DeKalb releases 103 inmates from jail; window dressing, critics say

Melody Maddox speaks at the DeKalb County Sheriff's Office on Wednesday. (Hyosub Shin / Hyosub.Shin@ajc.com)
Melody Maddox speaks at the DeKalb County Sheriff's Office on Wednesday. (Hyosub Shin / Hyosub.Shin@ajc.com)

Credit: HYOSUB SHIN / AJC

Credit: HYOSUB SHIN / AJC

DeKalb Sheriff Melody Maddox has authorized the release of 103 offenders from the county jail, a “drop in the bucket” in the fight against the the coronavirus, a prominent prisoner’s rights advocate says.

The releases, ordered by a state judge, account for a little more than seven percent of the jail’s current population. And that does not include nearly 800 staff members.

Explore» COMPLETE COVERAGE: Coronavirus in Georgia

Social justice advocates and public health officials pushed for the release of far more prisoners at a much earlier date. The first positive test at the jail was reported three weeks ago.

Another DeKalb jail inmate tests positive for coronavirus
"In jails across the state, officials are releasing a handful here and a handful there," said Sarah Gerathy, managing attorney at the Southern Center for Human Rights. "These are drops in the bucket and will likely have little effect in the event of mass infection at a particular facility."

The accused were let go on signature bonds and met coronavirus-driven criteria set by DeKalb State Court Judge Wayne Purdon. The goal is simple: decreasing the jail’s population enchanges social distancing opportunities. That’s been virtually impossible in facilities that were already at or near capacity; DeKalb is now more than 500 prisoners below peak level.

The judge ruled that almost all misdemeanor cases were eligible, exempting family violence allegations. But some violent offenses made the cut.

Simple battery, simple assault and disturbing the peace charges will be treated the same as a speeding ticket violation, requiring just a written promise to appear.

Other exceptions include more serious driving offenses, such as a hit and run or second DUI charge in five years. And the order allows for exceptions deemed necessary by judges.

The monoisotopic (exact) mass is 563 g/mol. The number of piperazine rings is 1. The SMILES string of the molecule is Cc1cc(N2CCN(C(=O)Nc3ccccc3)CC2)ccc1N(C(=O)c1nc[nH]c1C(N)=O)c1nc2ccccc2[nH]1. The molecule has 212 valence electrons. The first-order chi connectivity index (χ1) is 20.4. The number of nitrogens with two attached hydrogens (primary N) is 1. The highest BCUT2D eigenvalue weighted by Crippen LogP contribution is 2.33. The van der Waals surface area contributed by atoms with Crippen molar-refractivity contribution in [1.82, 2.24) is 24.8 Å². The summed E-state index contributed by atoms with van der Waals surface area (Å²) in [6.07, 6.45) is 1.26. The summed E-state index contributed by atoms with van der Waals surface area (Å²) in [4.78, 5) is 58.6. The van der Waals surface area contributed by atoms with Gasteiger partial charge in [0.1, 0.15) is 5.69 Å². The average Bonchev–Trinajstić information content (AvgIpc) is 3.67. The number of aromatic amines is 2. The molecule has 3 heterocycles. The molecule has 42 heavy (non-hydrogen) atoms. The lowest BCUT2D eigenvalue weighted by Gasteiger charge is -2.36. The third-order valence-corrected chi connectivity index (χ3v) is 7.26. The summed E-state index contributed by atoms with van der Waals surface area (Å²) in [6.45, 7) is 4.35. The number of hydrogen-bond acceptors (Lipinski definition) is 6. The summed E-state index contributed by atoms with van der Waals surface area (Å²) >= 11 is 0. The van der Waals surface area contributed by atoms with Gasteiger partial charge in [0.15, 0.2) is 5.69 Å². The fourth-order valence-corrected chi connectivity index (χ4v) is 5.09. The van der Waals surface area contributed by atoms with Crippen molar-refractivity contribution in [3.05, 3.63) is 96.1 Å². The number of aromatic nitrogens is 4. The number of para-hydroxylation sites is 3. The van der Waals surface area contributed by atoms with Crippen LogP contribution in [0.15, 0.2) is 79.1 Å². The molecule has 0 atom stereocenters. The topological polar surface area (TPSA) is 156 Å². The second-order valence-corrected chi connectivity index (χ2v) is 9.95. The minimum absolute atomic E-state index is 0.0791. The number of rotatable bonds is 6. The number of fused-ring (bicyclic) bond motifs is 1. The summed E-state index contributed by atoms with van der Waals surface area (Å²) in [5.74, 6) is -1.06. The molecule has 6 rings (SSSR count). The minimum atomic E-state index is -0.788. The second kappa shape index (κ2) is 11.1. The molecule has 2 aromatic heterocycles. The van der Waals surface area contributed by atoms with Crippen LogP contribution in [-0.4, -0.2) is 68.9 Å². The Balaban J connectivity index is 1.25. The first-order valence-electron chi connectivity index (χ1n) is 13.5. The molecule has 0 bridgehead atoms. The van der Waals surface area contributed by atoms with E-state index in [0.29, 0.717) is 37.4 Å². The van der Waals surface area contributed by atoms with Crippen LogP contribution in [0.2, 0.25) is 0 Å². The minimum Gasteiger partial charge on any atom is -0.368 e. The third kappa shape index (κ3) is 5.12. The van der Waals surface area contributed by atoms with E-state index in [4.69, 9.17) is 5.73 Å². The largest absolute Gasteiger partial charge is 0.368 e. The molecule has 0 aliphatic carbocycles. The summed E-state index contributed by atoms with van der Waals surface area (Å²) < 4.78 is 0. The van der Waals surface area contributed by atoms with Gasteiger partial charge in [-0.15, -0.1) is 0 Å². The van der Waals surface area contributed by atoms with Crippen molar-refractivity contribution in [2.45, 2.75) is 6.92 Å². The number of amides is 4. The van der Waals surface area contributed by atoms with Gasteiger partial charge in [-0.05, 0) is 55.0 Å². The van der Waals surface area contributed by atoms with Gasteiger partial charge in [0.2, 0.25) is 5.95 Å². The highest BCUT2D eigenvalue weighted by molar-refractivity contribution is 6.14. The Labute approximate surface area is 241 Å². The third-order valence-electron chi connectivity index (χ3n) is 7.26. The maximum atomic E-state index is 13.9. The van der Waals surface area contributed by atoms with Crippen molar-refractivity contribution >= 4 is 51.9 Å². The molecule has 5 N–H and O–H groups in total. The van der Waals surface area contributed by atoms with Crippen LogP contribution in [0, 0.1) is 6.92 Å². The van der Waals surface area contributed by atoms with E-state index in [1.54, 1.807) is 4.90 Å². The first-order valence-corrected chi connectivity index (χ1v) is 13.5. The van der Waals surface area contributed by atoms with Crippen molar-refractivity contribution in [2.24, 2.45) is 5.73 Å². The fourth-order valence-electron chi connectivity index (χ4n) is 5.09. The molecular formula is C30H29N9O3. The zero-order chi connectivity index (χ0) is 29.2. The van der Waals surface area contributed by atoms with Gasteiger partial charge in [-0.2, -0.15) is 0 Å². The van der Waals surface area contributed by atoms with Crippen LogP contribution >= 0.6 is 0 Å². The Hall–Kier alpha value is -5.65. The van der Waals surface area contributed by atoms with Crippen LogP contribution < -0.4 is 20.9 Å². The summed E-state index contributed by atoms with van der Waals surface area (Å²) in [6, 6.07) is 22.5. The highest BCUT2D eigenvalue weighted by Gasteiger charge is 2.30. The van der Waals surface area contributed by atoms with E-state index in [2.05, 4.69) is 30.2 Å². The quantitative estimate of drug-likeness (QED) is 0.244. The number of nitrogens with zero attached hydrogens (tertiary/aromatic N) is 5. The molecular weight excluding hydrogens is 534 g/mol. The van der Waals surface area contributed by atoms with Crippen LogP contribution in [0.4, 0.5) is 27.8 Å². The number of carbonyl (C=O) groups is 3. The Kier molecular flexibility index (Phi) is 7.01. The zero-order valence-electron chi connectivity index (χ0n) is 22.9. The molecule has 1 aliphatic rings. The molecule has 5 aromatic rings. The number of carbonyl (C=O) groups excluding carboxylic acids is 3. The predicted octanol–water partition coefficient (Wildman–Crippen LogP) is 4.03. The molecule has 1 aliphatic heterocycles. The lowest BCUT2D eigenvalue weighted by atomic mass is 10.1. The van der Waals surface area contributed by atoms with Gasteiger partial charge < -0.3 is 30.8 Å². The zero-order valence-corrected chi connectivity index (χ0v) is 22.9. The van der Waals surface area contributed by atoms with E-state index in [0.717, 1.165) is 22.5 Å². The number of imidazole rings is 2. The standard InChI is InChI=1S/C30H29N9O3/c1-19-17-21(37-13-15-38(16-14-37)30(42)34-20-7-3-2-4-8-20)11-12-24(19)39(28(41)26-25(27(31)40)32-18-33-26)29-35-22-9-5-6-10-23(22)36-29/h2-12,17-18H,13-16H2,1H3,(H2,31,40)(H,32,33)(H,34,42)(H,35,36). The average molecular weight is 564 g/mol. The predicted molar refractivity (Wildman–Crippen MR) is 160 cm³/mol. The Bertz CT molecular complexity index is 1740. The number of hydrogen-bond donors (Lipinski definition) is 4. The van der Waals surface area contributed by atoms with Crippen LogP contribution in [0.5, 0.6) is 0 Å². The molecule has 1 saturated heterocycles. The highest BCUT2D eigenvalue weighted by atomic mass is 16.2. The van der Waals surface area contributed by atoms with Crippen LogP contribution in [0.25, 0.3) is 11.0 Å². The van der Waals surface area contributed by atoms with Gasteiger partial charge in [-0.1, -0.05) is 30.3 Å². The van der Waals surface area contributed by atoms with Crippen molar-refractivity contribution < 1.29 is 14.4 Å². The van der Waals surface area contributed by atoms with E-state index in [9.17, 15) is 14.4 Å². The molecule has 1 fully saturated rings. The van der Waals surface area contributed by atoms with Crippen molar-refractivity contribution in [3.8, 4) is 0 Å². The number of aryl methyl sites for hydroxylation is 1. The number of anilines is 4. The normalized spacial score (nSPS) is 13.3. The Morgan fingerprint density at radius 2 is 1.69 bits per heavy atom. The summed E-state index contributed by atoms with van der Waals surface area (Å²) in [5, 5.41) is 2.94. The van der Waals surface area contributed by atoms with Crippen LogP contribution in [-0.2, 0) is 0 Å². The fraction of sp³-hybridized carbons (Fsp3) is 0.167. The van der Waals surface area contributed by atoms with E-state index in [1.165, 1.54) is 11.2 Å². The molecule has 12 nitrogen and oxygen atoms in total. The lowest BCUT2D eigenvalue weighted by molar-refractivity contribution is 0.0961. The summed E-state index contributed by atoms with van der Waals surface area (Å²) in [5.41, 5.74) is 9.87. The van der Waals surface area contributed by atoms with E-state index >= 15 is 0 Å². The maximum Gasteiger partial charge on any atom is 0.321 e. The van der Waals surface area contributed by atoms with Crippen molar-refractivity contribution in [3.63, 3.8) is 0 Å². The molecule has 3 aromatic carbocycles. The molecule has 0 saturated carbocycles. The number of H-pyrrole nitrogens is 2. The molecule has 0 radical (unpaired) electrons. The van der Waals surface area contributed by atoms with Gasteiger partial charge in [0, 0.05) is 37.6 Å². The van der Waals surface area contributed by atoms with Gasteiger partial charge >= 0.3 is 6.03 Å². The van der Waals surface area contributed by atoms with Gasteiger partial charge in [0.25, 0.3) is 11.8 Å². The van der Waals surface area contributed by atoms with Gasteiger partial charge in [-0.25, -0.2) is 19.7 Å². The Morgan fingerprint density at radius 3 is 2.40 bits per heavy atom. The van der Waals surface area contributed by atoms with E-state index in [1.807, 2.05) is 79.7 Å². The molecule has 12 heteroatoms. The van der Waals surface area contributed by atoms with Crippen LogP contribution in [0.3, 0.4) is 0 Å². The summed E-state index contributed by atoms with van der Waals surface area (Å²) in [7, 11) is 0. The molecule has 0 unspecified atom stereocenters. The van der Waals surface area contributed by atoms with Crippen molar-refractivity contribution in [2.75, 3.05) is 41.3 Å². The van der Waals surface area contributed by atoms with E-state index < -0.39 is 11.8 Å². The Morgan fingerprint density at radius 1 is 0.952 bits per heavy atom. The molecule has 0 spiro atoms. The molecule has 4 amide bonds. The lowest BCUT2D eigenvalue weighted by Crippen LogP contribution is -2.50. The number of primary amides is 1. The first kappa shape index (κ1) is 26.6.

Geraghty suspects many more DeKalb prisoners met the requirements.

“It would be one thing if jails were filled only with people who truly needed incarceration,” she said. “Unfortunately that is not at all the case. Most of the jails we’ve looked at are still incarcerating many people for the lowest level offenses, or only because they can’t afford cash bail.”

Polls show a growing number of people, in both parties, in favor or eliminating cash bail altogether. Opponents of the change say cash is an incentive that prevents additional no-shows.

But, besides some partisan differences, there’s been little pushback to the judicial emergency.

Still, Geraghty said most sheriffs are not taking the order seriously enough.

“It’s irresponsible,” she said. “One has only to look at the Cook County Jail in Chicago which acted too late and is now the epicenter of the national pandemic.”

More than 400 of the Cook jail’s 4,500 inmates have tested positive for COVID-19. The Atlanta Journal-Constitution is seeking a up-to-date tally of coronavirus cases in DeKalb jail. Updates have been limited since the end of March, when four positive tests were reported inside the jail.

DeKalb has pushed other measures to reduce the threat. Visitation was eliminated and everyone entering the jail must have their temperature taken. Inmates have been placed in quarantine.

The are let out once a day to clean their cells by mopping and wiping objects down with a cleaning solution, Maddox said.

The rest of the facility is cleaned regularly.

“It's for the safety of everybody,” she said.